2) very low priority: Why should I optimize for device switching which is a rather rare case?

by Fabio A. (not verified)

Device switching is the least of issues, also lowering or highering the volume happens close to one second later than the actual manipulation of knob. Even hitting the stop button sorts its effect with that great delay.

by Matthias Kretz (not verified)

Volume is handled by libxine too, and apparently the volume is applied to the data that's not in the audio buffer yet. It's very bad when using the OSS emulation of my Headset - that's like 4 seconds delay. Completely unusable. :(

My feeling for the stop delay is something ~100ms. If you see/hear such a great delay it's probably a/v out of sync for you. You really should try it yourself to judge.

Btw, from clicking stop to the call to xine_stop it's really not far: as soon as the X event has reached the processEvents method in the main loop it's the clicked() signal and then Phonon is called. A few instructions later the stop command is send to the xine thread, which (if the command queue is empty - that's the normal case) calls xine_stop after a few asserts I added for debugging.

by Darkelve (not verified)

Is the Phonon framework relevant for the technology known as OpenAL?

"OpenAL is a cross-platform 3D audio API appropriate for use with gaming applications and many other types of audio"

Or am I way off base here?

by Matthias Kretz (not verified)

This again something that has to be integrated on the backend side. If e.g. GStreamer supports to use OpenAL then the Phonon GST backend can be written to make use of it. If you're going to write a first person shooter game then you probably don't want to use Phonon anyway but rather OpenAL directly.

Perhaps one day we'll see integration of OpenAL into a backend and then a GUI the define where you want to hear notifications and so on. :)

by Darkelve (not verified)

Thanks for the explanation! (and for not making fun of me :p )

by Bjarne Alderhaug (not verified)

I think this is an enormous mistake because it puts KDE on the sideline rather than getting actively involved with Gstreamer and helping to make Gstreamer into a totally kick-ass framework and instead taking the cowardly "let us see" attitude that serves noone.

Phonon is also built on a number of fallacies:
1. It assumes that if Gstreamer changes it's API, only Phonon (not the apps) needs to be changed, without considering that Gstreamer may introduce new APIs that can't be handled by the current Phonon API, thus requiring an API change that requires change in applications as well.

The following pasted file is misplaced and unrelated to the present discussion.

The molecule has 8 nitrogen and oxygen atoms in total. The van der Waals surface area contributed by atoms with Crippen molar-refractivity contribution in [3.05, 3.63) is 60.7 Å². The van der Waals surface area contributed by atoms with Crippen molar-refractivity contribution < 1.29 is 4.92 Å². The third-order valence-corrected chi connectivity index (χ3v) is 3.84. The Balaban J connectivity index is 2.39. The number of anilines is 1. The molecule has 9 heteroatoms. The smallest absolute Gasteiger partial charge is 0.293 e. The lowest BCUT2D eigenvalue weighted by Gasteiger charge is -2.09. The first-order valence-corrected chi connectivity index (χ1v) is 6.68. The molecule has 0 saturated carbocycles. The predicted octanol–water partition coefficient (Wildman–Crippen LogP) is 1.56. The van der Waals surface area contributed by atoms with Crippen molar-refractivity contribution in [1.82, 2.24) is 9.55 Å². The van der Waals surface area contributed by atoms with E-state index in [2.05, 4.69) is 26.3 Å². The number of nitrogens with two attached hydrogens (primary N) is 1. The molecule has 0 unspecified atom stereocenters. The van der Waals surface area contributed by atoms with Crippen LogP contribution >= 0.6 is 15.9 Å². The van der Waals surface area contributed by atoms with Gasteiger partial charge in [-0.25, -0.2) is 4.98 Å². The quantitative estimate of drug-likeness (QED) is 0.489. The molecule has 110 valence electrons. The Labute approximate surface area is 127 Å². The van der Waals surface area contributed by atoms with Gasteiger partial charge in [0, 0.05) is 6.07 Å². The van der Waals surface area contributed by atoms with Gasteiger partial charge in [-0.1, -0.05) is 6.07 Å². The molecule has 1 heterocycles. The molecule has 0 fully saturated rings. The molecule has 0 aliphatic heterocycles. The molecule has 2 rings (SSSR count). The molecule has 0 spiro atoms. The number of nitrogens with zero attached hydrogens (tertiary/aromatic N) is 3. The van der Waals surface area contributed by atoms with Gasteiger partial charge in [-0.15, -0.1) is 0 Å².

2. It assumes that Phonon is going to be more API stable than Gstreamer. Given that Gstreamer is approaching maturity, this is not at all proven.
3. Phonon will never be able to support everything that the lower level systems can. For every new feature that the lower level systems get, Phonon will get there slower.
4. Phonon is setting itself up for a Q & A nightmare, where apps will have different capabilities depending on what capabilities the subsystem has.
5. Phonon will be no more capable and stable than the subsystem. If all the subsystems are half-baked, then Phonon will be as well. Instead KDE could have focused on getting in on helping out with one subsystem to make sure it will stay alive and well.

1) Seems like a perfectly reasonable assumption to me.

2) Gstreamer is a lot bigger and complex than Phonon, I'd be very suprised if Gstreamer had a more Stable API.

3) Welcome to UNIX, we've got years of history so you should do a bit of catching up, starting with 80/20 ;). 80% or more of Desktop applications only need: Play, rewind, fast forward, stop, pause and a progress bar. Phonon dose that and more. If you need more than Phonon can provide use a back end directly.

4) I'll leave this one, I can't argue either way.


6) Why is Gstreamer better than NMM? Phonon makes it really easy for Kprograms to support both, giving users a choice. Sounds a lot better to me than plain Gstreamer support.

by Troy Unrau (not verified)

Gstreamer does not support all of KDE's platforms, it's API has been shifting enough to break previous KDE applications (like amarok) and we'd like to not repeat it.

We'd also not like to repeat our mistake by selecting one dedicated sound engine, like we did for arts. So imaging Phonon as higher level KDE/Qt bindings for gstreamer for basic multimedia applications (playback, recording, simple effects) - but having been designed in such a way so as to be able to use other engines as well as necessary. On a mac, this could be xine or QuickTime, since they play nice on that platform.

So we aren't shunning gstreamer - we're providing a high-level API for gstreamer which happens to look the same as our high level audio API for all those other engines. And the app won't care what engine is being used.

by Bjarne Alderhaug (not verified)

"Gstreamer does not support all of KDE's platforms, it's API has been shifting enough to break previous KDE applications (like amarok) and we'd like to not repeat it."

Then get more heavily involved with GStreamer. Make sure it supports all your platforms and if you are heavily involved, you can drive the development of the API.

Or mabey KDE can just intergrate with the local media framework?

by otherAC (not verified)

with phonon, kde can :)

Sounds familiar for me: last time KDE was blamed for not using CORBA/Bonobo...

by Arnomane (not verified)

Well can you explain to me why I should use GSteamer instead of libxine? Libxine just works for me.

by Bjarne Alderhaug (not verified)